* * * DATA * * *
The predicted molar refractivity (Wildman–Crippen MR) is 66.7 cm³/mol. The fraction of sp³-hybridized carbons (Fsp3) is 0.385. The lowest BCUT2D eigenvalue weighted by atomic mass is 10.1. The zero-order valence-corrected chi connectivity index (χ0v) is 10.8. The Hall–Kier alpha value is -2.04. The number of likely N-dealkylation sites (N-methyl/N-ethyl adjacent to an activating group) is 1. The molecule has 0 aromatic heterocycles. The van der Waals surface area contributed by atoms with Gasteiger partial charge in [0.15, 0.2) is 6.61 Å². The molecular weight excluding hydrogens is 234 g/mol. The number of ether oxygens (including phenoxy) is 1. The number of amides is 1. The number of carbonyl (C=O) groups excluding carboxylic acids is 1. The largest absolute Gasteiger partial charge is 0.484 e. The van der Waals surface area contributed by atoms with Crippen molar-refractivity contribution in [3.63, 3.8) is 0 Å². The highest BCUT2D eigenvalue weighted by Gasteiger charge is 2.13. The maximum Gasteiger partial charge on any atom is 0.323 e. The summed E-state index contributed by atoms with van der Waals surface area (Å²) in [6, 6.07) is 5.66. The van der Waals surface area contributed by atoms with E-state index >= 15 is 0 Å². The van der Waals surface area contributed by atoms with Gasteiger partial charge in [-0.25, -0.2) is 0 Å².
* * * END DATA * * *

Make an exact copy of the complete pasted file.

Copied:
The predicted molar refractivity (Wildman–Crippen MR) is 66.7 cm³/mol. The fraction of sp³-hybridized carbons (Fsp3) is 0.385. The lowest BCUT2D eigenvalue weighted by atomic mass is 10.1. The zero-order valence-corrected chi connectivity index (χ0v) is 10.8. The Hall–Kier alpha value is -2.04. The number of likely N-dealkylation sites (N-methyl/N-ethyl adjacent to an activating group) is 1. The molecule has 0 aromatic heterocycles. The van der Waals surface area contributed by atoms with Gasteiger partial charge in [0.15, 0.2) is 6.61 Å². The molecular weight excluding hydrogens is 234 g/mol. The number of ether oxygens (including phenoxy) is 1. The number of amides is 1. The number of carbonyl (C=O) groups excluding carboxylic acids is 1. The largest absolute Gasteiger partial charge is 0.484 e. The van der Waals surface area contributed by atoms with Crippen molar-refractivity contribution in [3.63, 3.8) is 0 Å². The highest BCUT2D eigenvalue weighted by Gasteiger charge is 2.13. The maximum Gasteiger partial charge on any atom is 0.323 e. The summed E-state index contributed by atoms with van der Waals surface area (Å²) in [6, 6.07) is 5.66. The van der Waals surface area contributed by atoms with E-state index >= 15 is 0 Å². The van der Waals surface area contributed by atoms with Gasteiger partial charge in [-0.25, -0.2) is 0 Å².